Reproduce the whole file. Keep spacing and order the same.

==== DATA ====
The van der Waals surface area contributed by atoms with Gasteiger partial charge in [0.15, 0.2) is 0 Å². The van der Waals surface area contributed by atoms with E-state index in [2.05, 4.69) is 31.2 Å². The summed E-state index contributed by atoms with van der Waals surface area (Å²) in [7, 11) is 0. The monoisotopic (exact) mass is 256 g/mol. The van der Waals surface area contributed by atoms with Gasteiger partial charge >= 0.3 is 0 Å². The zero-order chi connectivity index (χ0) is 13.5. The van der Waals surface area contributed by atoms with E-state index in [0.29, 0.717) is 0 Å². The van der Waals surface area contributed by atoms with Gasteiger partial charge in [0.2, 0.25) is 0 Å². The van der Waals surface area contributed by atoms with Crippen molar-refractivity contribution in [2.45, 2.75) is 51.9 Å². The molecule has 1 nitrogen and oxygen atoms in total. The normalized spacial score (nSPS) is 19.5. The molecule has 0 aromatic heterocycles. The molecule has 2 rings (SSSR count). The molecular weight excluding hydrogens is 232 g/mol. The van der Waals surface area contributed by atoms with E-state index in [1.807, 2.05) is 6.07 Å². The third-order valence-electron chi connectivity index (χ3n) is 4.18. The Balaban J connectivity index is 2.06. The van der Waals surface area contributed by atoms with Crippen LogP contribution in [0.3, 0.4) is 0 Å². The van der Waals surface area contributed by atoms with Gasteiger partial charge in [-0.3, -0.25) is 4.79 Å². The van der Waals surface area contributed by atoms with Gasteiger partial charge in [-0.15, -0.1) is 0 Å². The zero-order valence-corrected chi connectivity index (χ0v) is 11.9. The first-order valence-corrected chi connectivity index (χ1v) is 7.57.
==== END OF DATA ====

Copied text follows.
The van der Waals surface area contributed by atoms with Gasteiger partial charge in [0.15, 0.2) is 0 Å². The van der Waals surface area contributed by atoms with E-state index in [2.05, 4.69) is 31.2 Å². The summed E-state index contributed by atoms with van der Waals surface area (Å²) in [7, 11) is 0. The monoisotopic (exact) mass is 256 g/mol. The van der Waals surface area contributed by atoms with Gasteiger partial charge >= 0.3 is 0 Å². The zero-order chi connectivity index (χ0) is 13.5. The van der Waals surface area contributed by atoms with E-state index in [0.29, 0.717) is 0 Å². The van der Waals surface area contributed by atoms with Gasteiger partial charge in [0.2, 0.25) is 0 Å². The van der Waals surface area contributed by atoms with Crippen molar-refractivity contribution in [2.45, 2.75) is 51.9 Å². The molecule has 1 nitrogen and oxygen atoms in total. The normalized spacial score (nSPS) is 19.5. The molecule has 0 aromatic heterocycles. The molecule has 2 rings (SSSR count). The molecular weight excluding hydrogens is 232 g/mol. The van der Waals surface area contributed by atoms with E-state index in [1.807, 2.05) is 6.07 Å². The third-order valence-electron chi connectivity index (χ3n) is 4.18. The Balaban J connectivity index is 2.06. The van der Waals surface area contributed by atoms with Crippen LogP contribution in [0.3, 0.4) is 0 Å². The van der Waals surface area contributed by atoms with Gasteiger partial charge in [-0.3, -0.25) is 4.79 Å². The van der Waals surface area contributed by atoms with Gasteiger partial charge in [-0.15, -0.1) is 0 Å². The zero-order valence-corrected chi connectivity index (χ0v) is 11.9. The first-order valence-corrected chi connectivity index (χ1v) is 7.57.